NEWS
April 8, 2001 | ERIC BAILEY, TIMES STAFF WRITER
He is the essence of academic excellence, breezing through calculus, steam-rolling through trigonometry. He aced his College Boards--not only the SAT but the three achievement tests in math, writing and physics as well. He is one of only 71 California high school students named a candidate for the 2001 Presidential Scholarship, among the nation's most prestigious academic awards. But, most amazing of all, Trevor Loflin did it all while homeless.
CALIFORNIA | LOCAL
March 16, 1989
Two decisions by the Los Angeles Community College District Board of Trustees were reported side by side (Feb. 13). One, rejecting a request to hold the San Fernando Valley Fair on the Pierce College campus, was rational and politically brave. The second, to begin construction on Mission College, was wasteful and politically expedient. We must face the fact that in 1947, when Pierce College was opened primarily as an agricultural college, the land usage of the western San Fernando Valley was decidedly different than it is today.
NEWS
November 15, 1987
Pomona College has several reasons for celebrating. It was listed in a recent U. S. News & World Report magazine as one of the top 10 private liberal arts colleges in the country and the only one of the 10 in the West. During the past year it ranked at or near the top in several other academic surveys and was named the standout "cool liberal arts college" by Rolling Stone magazine last March.
CALIFORNIA | LOCAL
October 22, 2013 | By Larry Gordon
The rise in tuition at public colleges slowed this year to the smallest increase in more than three decades, although financial aid has not kept pace to cover the hikes, according to a College Board study released Wednesday. At public four-year colleges and universities across the country, the average price for tuition and fees rose 2.9% this year - the smallest annual rise in 38 years - to $8,893 for in-state students, the report said. Room and board adds about $9,500. However, analysts urged students and families to pay closer attention to what they described as the more important figure: the net average cost after grants, tax credits and deductions.
CALIFORNIA | LOCAL
July 3, 2013 | By Lee Romney
SAN FRANCISCO - A panel overseeing the 85,000-student City College of San Francisco on Wednesday moved to revoke the institution's accreditation effective July 2014, setting in motion a radical effort by stunned state and city officials to rescue the two-year school. The Accrediting Commission for Community and Junior Colleges last year had demanded that City College - a 78-year-old multi-campus system that is one of the country's largest - "show cause" as to why it should remain accredited, citing a litany of financial, governance and administrative problems.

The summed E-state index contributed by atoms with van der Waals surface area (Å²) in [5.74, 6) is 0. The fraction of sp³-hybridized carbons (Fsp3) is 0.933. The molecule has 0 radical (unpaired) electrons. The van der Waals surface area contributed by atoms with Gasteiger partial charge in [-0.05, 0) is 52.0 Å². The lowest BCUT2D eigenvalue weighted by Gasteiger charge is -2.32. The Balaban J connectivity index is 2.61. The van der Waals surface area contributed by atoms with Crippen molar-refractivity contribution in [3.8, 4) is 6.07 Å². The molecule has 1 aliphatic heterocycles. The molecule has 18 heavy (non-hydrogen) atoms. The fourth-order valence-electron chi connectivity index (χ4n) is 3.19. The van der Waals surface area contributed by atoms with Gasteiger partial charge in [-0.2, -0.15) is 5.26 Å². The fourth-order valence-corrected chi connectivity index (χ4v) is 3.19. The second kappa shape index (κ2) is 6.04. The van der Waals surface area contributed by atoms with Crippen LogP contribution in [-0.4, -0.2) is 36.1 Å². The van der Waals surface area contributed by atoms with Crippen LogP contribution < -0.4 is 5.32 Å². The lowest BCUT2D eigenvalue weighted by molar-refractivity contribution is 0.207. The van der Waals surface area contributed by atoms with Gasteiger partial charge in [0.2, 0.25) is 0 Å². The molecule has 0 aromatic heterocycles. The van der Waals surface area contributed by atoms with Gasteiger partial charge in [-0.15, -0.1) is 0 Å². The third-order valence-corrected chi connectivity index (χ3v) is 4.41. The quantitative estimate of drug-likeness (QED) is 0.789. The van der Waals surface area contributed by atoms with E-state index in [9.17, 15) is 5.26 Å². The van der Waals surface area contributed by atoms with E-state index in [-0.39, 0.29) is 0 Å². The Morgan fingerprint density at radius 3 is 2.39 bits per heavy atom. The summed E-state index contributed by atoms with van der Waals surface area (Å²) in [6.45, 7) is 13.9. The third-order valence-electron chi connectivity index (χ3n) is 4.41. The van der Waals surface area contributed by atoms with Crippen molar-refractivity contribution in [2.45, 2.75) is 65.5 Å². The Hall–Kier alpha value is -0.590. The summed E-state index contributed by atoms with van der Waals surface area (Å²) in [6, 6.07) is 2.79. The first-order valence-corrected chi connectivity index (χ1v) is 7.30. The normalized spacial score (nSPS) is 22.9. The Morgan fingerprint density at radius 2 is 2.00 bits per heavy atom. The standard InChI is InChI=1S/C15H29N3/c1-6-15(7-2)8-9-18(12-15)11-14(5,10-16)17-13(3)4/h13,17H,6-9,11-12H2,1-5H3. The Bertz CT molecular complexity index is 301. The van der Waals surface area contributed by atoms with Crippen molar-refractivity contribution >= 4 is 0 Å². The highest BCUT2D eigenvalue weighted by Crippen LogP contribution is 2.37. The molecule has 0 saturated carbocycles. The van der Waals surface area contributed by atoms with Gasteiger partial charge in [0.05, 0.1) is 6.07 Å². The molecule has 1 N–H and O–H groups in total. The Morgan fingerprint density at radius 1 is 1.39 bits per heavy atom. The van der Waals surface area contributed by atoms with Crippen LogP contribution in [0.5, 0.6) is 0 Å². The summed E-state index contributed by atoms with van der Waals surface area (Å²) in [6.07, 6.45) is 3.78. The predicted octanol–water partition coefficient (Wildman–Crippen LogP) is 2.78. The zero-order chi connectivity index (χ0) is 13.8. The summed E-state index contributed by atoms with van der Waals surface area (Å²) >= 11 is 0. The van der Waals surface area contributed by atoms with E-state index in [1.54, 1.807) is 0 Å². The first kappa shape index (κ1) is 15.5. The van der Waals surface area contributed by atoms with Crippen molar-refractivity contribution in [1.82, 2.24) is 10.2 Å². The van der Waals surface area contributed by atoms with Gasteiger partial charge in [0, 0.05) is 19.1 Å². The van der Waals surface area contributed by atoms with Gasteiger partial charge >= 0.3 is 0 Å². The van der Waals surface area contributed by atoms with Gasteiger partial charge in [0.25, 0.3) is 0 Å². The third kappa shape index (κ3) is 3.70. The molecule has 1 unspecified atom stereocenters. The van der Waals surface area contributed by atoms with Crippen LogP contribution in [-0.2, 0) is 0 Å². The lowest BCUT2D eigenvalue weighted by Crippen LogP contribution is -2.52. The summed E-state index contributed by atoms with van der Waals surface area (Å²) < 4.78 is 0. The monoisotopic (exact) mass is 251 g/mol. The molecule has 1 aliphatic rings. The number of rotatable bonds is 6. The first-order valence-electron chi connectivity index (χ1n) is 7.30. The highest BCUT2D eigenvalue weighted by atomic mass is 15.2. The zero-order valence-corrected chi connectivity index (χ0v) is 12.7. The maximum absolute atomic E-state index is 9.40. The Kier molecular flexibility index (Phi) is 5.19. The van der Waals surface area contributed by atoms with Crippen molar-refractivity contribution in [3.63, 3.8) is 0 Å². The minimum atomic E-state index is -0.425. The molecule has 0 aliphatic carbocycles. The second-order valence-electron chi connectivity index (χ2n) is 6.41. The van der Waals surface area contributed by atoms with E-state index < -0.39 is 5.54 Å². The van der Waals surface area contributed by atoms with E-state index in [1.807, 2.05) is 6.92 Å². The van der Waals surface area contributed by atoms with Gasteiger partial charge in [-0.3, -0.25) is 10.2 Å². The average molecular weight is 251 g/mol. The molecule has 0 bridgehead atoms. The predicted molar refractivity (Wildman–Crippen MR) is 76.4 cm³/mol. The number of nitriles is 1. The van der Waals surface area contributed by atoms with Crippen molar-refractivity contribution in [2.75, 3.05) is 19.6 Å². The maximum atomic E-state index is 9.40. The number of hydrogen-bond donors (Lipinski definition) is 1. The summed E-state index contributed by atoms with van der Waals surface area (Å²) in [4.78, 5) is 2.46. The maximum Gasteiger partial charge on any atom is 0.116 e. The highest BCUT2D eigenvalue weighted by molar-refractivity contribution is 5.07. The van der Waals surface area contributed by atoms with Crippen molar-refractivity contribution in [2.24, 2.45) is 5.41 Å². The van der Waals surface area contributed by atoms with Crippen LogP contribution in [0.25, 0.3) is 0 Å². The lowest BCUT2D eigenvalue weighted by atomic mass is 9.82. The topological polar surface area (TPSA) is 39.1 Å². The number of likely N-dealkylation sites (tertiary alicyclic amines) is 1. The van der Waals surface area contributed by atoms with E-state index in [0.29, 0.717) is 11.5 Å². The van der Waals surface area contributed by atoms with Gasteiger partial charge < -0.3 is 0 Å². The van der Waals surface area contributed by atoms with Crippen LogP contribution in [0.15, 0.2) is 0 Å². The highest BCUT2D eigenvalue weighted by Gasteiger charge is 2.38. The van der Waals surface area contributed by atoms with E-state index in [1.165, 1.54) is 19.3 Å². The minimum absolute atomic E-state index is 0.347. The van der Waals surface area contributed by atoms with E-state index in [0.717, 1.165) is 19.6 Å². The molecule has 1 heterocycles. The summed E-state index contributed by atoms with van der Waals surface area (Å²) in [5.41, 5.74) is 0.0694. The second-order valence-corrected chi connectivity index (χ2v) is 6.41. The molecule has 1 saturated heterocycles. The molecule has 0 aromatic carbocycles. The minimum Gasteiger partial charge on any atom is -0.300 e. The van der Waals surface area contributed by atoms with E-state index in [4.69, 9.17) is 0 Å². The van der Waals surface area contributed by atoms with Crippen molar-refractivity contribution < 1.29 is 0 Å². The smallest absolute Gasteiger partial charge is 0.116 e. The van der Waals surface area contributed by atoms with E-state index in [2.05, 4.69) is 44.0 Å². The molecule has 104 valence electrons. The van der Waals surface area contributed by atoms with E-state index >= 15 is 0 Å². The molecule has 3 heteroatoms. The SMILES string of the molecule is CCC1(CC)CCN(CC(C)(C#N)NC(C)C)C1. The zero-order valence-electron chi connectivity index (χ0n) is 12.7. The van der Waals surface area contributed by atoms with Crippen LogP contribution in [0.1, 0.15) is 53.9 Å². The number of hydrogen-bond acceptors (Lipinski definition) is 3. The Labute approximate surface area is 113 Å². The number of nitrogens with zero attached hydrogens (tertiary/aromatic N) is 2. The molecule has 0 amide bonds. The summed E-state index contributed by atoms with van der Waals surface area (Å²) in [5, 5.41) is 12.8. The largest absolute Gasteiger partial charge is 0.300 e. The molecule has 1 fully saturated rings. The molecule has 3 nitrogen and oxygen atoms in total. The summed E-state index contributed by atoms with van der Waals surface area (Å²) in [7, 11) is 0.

CALIFORNIA | LOCAL
May 29, 2013 | By Dalina Castellanos
A top-performing Los Angeles school is one of three in the nation to receive a $25,000 award to encourage low-income students to seek higher education by expanding access to courses that will better prepare students to go to college. The Los Angeles Center for Enriched Studies, more commonly known as LACES, was named a Gaston Caperton Inspiration Award school by the College Board on Wednesday. The money will help add a class period to reduce the overall class size, resulting in more student-teacher time and preparing students to enroll in advanced placement courses, Principal Harold Boger said.
CALIFORNIA | LOCAL
March 7, 2013 | By Carla Rivera, Los Angeles Times
The vast Los Angeles Community College District will gain experience and potentially greater political clout with wins by a past college president and a veteran state lawmaker to the Board of Trustees in this week's elections. But the results are not likely to radically alter the direction of an overburdened system that is the entry point for thousands of college students each year. Former East Los Angeles College president Ernest Henry Moreno and termed-out Monterey Park Democratic Assemblyman Mike Eng won solid majorities in unofficial results posted Wednesday.